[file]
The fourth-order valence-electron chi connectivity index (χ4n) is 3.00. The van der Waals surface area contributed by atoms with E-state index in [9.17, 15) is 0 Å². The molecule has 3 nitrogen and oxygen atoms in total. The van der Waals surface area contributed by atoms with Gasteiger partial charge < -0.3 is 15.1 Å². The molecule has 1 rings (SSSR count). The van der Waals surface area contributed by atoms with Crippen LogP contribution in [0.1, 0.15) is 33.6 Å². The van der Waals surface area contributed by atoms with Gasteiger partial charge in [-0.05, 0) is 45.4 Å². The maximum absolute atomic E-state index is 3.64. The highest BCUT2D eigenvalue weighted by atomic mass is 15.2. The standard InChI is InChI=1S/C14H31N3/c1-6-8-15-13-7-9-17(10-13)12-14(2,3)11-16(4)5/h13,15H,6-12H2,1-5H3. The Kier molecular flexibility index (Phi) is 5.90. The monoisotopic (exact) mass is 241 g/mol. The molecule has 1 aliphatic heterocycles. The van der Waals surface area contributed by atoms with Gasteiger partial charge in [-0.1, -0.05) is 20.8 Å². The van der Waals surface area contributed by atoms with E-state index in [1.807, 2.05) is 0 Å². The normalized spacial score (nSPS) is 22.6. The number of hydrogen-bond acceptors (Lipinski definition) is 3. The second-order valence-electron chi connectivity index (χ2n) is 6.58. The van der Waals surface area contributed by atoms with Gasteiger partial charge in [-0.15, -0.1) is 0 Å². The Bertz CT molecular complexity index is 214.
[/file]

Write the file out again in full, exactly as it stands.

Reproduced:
The fourth-order valence-electron chi connectivity index (χ4n) is 3.00. The van der Waals surface area contributed by atoms with E-state index in [9.17, 15) is 0 Å². The molecule has 3 nitrogen and oxygen atoms in total. The van der Waals surface area contributed by atoms with Gasteiger partial charge < -0.3 is 15.1 Å². The molecule has 1 rings (SSSR count). The van der Waals surface area contributed by atoms with Crippen LogP contribution in [0.1, 0.15) is 33.6 Å². The van der Waals surface area contributed by atoms with Gasteiger partial charge in [-0.05, 0) is 45.4 Å². The maximum absolute atomic E-state index is 3.64. The highest BCUT2D eigenvalue weighted by atomic mass is 15.2. The standard InChI is InChI=1S/C14H31N3/c1-6-8-15-13-7-9-17(10-13)12-14(2,3)11-16(4)5/h13,15H,6-12H2,1-5H3. The Kier molecular flexibility index (Phi) is 5.90. The monoisotopic (exact) mass is 241 g/mol. The molecule has 1 aliphatic heterocycles. The van der Waals surface area contributed by atoms with Gasteiger partial charge in [-0.1, -0.05) is 20.8 Å². The van der Waals surface area contributed by atoms with E-state index in [1.807, 2.05) is 0 Å². The normalized spacial score (nSPS) is 22.6. The number of hydrogen-bond acceptors (Lipinski definition) is 3. The second-order valence-electron chi connectivity index (χ2n) is 6.58. The van der Waals surface area contributed by atoms with Gasteiger partial charge in [-0.15, -0.1) is 0 Å². The Bertz CT molecular complexity index is 214.